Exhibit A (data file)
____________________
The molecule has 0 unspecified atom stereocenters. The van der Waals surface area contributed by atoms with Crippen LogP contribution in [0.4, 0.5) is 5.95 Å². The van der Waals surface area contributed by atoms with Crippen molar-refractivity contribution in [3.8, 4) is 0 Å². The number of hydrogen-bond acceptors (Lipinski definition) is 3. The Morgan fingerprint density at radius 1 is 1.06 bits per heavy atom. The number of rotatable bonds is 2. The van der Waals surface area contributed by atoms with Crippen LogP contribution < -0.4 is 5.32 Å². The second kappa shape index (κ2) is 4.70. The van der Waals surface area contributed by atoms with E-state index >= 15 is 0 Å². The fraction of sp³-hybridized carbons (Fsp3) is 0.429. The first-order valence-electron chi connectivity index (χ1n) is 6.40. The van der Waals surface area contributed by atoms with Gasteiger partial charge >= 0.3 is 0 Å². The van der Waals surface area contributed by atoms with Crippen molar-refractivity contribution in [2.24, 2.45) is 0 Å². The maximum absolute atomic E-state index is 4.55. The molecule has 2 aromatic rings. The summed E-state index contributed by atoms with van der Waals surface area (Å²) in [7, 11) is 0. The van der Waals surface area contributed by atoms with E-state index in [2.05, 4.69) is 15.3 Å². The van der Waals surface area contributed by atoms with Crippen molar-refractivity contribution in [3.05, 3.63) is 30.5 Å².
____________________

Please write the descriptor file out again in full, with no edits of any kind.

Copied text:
The molecule has 0 unspecified atom stereocenters. The van der Waals surface area contributed by atoms with Crippen LogP contribution in [0.4, 0.5) is 5.95 Å². The van der Waals surface area contributed by atoms with Crippen molar-refractivity contribution in [3.8, 4) is 0 Å². The number of hydrogen-bond acceptors (Lipinski definition) is 3. The Morgan fingerprint density at radius 1 is 1.06 bits per heavy atom. The number of rotatable bonds is 2. The van der Waals surface area contributed by atoms with Crippen LogP contribution < -0.4 is 5.32 Å². The second kappa shape index (κ2) is 4.70. The van der Waals surface area contributed by atoms with E-state index >= 15 is 0 Å². The fraction of sp³-hybridized carbons (Fsp3) is 0.429. The first-order valence-electron chi connectivity index (χ1n) is 6.40. The van der Waals surface area contributed by atoms with Gasteiger partial charge >= 0.3 is 0 Å². The van der Waals surface area contributed by atoms with Crippen molar-refractivity contribution in [2.24, 2.45) is 0 Å². The maximum absolute atomic E-state index is 4.55. The molecule has 2 aromatic rings. The summed E-state index contributed by atoms with van der Waals surface area (Å²) in [7, 11) is 0. The van der Waals surface area contributed by atoms with E-state index in [2.05, 4.69) is 15.3 Å². The van der Waals surface area contributed by atoms with Crippen molar-refractivity contribution in [3.05, 3.63) is 30.5 Å².